When a woman comes into King County’s Eastgate Public Health Center for a birth control consultation, or STD testing, the clinician she sees is coordinating with her other medical providers (such as family practice, ob/gyn, etc.), which saves her time and prevents future confusion.
That coordination is now standardized in a way that’s won a national recognition for “quality” — a tribute to everyone involved, and a new path for family planning clinics.
Specifically, the Family Planning program earned designation as a Patient Centered Specialty Practice – Level 3, the highest level, from the National Committee for Quality Assurance (NCQA). This is one of the nation’s first efforts to see family planning through a new lens, because the NCQA quality certification is usually reserved for medical specialties as heart or cancer specialists.
The Insider talked with Family Planning program manager Heather Maisen, who led the year-long certification effort.
Family Planning staff at Eastgate PHC earned the Specialty Practice stamp of quality
How do clients benefit from getting services at a clinic that has a Patient Centered Specialty Practice designation?
Communication will be better with the patient’s other medical providers – especially their primary care provider (who might be in family practice, or ob-gyn). One of the key goals of the PCSP program is to have information about the treatments you’ve had, the medications you’ve been prescribed, the tests you’ve been given – to have all of this shared with the other doctors or nurse practitioners that you see, with your permission.
That means they won’t depend on you to explain to them exactly what happened at your last appointment, or ask you to duplicate those tests and treatments. They’ll know why one contraceptive was prescribed instead of another.
Also, some primary care providers might not be aware of the latest contraceptive methods on the market and who can safely use them – because this isn’t the main part of their practice. But in a specialized Family Planning clinic, we are experts in sexual and reproductive health services. The more we coordinate with other clinics, the more those providers will understand how the patient could benefit from a referral to a Family Planning specialist.
What does “quality” mean in this context?
This program comes out of the “medical home” model of care – where everyone in a clinic focuses first on what will meet the patient’s needs, rather than starting with what’s most convenient for the providers. The four key areas for a Patient Centered Specialty Practice are:
- improved coordination and communication between specialty and primary care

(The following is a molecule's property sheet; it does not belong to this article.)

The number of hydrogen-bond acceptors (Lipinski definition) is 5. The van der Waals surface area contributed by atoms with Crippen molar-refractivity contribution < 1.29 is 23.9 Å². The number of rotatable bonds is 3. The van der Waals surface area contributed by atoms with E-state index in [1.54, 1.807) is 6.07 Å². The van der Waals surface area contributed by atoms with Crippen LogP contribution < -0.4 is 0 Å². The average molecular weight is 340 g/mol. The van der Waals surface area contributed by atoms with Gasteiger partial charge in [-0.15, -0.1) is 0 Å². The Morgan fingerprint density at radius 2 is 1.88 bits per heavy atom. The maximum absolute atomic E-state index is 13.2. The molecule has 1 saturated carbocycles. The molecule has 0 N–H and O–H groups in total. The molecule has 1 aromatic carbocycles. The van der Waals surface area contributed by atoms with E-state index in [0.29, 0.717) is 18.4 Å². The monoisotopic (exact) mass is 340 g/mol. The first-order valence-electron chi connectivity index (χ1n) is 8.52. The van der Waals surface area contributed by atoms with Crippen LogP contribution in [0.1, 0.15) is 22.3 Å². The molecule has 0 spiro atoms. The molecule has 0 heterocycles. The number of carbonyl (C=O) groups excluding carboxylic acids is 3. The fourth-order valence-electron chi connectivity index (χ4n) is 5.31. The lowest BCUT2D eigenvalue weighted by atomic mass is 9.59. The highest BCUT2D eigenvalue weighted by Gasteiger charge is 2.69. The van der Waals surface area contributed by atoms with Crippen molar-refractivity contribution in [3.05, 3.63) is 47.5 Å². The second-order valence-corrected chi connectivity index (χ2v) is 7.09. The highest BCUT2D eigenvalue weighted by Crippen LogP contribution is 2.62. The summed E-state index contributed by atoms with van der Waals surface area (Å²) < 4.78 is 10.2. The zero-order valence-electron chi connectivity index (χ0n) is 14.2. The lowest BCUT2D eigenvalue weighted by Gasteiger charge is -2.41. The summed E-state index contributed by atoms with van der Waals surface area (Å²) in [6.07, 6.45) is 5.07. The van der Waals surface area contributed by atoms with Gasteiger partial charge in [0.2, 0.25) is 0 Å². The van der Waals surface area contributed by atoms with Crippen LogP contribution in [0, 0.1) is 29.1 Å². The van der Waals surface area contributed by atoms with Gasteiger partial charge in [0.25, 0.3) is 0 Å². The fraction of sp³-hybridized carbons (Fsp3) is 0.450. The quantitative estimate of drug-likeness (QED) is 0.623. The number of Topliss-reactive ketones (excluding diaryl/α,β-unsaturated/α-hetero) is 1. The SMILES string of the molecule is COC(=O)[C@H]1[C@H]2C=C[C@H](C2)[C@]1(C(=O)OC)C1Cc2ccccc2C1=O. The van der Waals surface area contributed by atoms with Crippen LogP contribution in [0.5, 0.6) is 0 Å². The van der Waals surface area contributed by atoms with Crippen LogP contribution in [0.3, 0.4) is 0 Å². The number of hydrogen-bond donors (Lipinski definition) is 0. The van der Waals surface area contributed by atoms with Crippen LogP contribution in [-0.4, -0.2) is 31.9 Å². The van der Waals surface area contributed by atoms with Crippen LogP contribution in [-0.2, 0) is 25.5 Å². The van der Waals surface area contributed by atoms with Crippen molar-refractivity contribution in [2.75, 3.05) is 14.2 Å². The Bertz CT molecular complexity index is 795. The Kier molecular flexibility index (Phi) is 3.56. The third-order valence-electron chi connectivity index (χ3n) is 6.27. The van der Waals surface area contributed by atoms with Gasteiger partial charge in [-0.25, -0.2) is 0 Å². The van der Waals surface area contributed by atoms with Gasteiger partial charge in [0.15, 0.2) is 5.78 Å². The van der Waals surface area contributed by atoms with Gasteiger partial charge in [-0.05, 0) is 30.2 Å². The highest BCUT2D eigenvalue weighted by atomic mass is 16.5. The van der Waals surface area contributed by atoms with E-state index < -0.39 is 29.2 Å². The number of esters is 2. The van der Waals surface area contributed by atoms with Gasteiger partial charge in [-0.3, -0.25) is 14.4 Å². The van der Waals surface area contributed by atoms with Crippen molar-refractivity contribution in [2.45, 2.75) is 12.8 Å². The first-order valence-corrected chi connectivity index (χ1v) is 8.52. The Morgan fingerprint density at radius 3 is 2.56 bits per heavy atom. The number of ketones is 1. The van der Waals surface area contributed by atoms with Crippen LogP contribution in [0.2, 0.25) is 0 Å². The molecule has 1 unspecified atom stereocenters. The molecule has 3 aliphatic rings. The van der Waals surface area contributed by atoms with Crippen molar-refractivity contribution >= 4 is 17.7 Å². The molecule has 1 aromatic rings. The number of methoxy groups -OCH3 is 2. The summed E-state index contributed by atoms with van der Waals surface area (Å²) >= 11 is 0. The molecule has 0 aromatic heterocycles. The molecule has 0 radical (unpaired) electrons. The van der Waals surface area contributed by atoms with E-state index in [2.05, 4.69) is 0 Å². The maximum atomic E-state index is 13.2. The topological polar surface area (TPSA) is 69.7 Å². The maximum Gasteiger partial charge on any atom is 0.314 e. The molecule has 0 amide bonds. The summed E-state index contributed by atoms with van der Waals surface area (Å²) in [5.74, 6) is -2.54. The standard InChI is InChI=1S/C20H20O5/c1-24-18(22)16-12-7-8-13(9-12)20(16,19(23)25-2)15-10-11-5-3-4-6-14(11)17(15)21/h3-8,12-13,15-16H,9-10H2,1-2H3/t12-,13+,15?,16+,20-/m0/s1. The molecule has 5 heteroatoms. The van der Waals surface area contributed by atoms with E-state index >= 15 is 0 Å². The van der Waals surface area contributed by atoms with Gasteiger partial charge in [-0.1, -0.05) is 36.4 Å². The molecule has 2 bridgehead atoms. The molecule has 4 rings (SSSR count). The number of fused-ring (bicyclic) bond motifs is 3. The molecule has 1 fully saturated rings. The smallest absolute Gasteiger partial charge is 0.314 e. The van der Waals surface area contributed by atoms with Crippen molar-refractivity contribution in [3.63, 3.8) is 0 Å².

- timely access to services
- continuous quality improvement
- involvement of the patient or caregiver in managing care
Why is this so unusual for a Family Planning clinic?
The four focus areas are not unusual, but being a “medical specialty” is. Traditionally, Family Planning providers have not been thought of as specialty providers, like a cardiologist or an ear-nose-throat doctor. However, in the State of Washington women can choose where they access family planning services. Many of them feel most comfortable getting these highly sensitive, confidential services from Family Planning experts. So, there’s a need to better coordinate care between primary care providers and Family Planning providers, just like other specialty providers need to do.
In this context, the Public Health – Seattle & King County Family Planning Program was competitively selected as one of four national demonstration projects, applying the PCSP framework to Family Planning practices. The others are in New York, Pennsylvania and Maine.
What are some of the key steps to earn Level-3 status?
Fortunately, we already embrace many of the best practices – but we still needed to document and clarify what we do. Patient-centered care is a core value and mission of all providers under the federal Title X program, which funds Family Planning. For example, we’re already expected to connect with primary care providers, and to give culturally and linguistically appropriate care. Our staff embraced the effort and found a way to leverage our new electronic health record system, by creating a process to always ask for and record each patient’s primary care provider.
It’s pushing us to strengthen relationships and communication with the key primary care providers in our community and in the safety net, so they understand the value of referring patients to a Family Planning practice.
And there’s a benefit for those primary care providers who have trouble scheduling a patient, when the patient wants to see someone right away about birth control. If the provider refers to a Family Planning expert for their patient’s sexual and reproductive health care needs, they free up their capacity to see more patients for acute medical conditions and chronic disease management. It benefits the whole health system.